Author Archives: Stacy Krueger-Hadfield

About Stacy Krueger-Hadfield

I am a marine evolutionary ecologist interested in the impacts of seascapes and complex life cycles on marine population dynamics. I use natural history, manipulative field experiments and population genetic and genomic approaches with algal and invertebrate models in temperate rocky shores,estuaries and the open ocean.

Coral clonal chimeras

We are all too aware of the threats ecosystem engineers, such as corals, face in light of global climate change. However, a new study by Rinkevich et al. (2016) suggest chimerism may be a a weapon to combat climate change. … Continue reading

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There and back again: an angiosperm’s tale

Eelgrass (Zostera marina) is the dominant seagrass in the northern hemisphere and provides the foundation of highly productive ecosystems that rival tropical rain forests and coral reefs in ecosystem services. Zostera isn’t really a grass, but a monocot, like a … Continue reading

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A race to the bottom with a new card from the coevolutionary deck

I’m a sucker for a clever, amusing title, though I’ve recently read that amusing titles are cited less (see here). Alas, maybe a well placed metaphor can enliven a manuscript and also not get lost in a citation-less abyss? In basic … Continue reading

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Macroalgal miscellany

It’s been a jam-packed week and I’ve found myself at Friday. Grandiose plans for a post continuing the series on clonality (see here and here) did not come to fruition. But, I was saved with a new article that tumbled … Continue reading

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An evolutionary cycle …

Rescan, Lenormand and Roze (2016) recently published new models on the evolution of life cycles in The American Naturalist. Most animals and protists have diploid life cycles in which the haploid stage is reduced to a single-celled gamete. Other organisms, such … Continue reading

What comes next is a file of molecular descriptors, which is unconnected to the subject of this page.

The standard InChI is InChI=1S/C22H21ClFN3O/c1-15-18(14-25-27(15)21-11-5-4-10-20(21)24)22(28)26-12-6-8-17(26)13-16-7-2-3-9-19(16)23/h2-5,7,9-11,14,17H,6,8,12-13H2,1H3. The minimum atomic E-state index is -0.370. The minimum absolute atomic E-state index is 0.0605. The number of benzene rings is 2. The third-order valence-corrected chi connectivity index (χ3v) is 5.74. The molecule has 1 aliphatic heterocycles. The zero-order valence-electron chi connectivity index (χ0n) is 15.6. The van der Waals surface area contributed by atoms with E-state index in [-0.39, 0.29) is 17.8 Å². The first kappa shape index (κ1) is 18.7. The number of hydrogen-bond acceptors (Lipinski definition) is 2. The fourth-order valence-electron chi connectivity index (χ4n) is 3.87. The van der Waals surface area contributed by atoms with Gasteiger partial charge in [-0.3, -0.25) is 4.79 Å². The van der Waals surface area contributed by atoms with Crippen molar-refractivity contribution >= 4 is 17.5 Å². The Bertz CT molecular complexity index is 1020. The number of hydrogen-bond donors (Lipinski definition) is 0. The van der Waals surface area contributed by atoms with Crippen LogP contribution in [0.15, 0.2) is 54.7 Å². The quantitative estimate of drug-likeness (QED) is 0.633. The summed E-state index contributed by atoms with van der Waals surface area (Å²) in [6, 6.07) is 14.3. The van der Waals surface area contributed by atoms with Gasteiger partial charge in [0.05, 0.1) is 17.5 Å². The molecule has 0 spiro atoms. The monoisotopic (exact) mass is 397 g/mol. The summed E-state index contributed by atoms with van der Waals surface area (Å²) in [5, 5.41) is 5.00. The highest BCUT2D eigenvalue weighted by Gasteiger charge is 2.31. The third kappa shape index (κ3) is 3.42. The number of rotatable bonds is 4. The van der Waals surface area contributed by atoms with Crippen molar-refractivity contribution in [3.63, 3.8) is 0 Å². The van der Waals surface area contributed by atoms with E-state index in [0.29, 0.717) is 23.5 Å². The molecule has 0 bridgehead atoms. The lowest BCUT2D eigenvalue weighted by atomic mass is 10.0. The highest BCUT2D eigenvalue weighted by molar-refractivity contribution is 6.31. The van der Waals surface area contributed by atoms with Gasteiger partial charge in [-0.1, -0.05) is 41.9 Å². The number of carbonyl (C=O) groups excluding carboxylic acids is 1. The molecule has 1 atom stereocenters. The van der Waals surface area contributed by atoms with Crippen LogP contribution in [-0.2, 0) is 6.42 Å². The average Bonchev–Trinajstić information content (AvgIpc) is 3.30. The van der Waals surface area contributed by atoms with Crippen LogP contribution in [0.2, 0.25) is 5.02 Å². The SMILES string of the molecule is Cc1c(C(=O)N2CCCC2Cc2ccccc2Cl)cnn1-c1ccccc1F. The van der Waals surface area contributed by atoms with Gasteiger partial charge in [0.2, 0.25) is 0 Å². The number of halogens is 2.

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Lonesome George, no longer?

Galapagos tortoises summon up images of great, lumbering beasts on idyllic islands that planted the seeds of natural selection in the young naturalist, Charles Darwin. In a recent paper, Poulakakis et al. (2015) provide genetic evidence of two lineages of tortoises … Continue reading

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Gracilaria , currywurst and aebleskivers

Another travelogue for a Monday afternoon! Our first official European stop on the Gracilaria vermiculophylla tour was in Germany and Denmark hosted by a colleague without whom we wouldn’t have been able to embark on this adventure! I first met Florian Weinberger … Continue reading

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An Oedipus complex in mosses?

Nannandrous … phyllodioicous … gotta love botanical terms and these will most definitely find their way into this week’s list of favorite words! Both refer to the tiny epiphytic nature of males situated on much larger female shoots. There may be many … Continue reading

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Pre-adapted algal ancestors colonized land

The colonization of land by plants 450 Mya marked a major transition on Earth and was one of the critical events that led to the emergence of extant terrestrial ecosystems. Chief among the challenges the terrestrial environment presented for these … Continue reading

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Best laid plans of algae and academics oft go astray

When you’re stuck in R and feel some procrastination is in order … write another travelogue post! I’ve wanted to spin some yarns about field mishaps. There’s no way we could sample over 45 sites without something going wrong. For our Northeast … Continue reading

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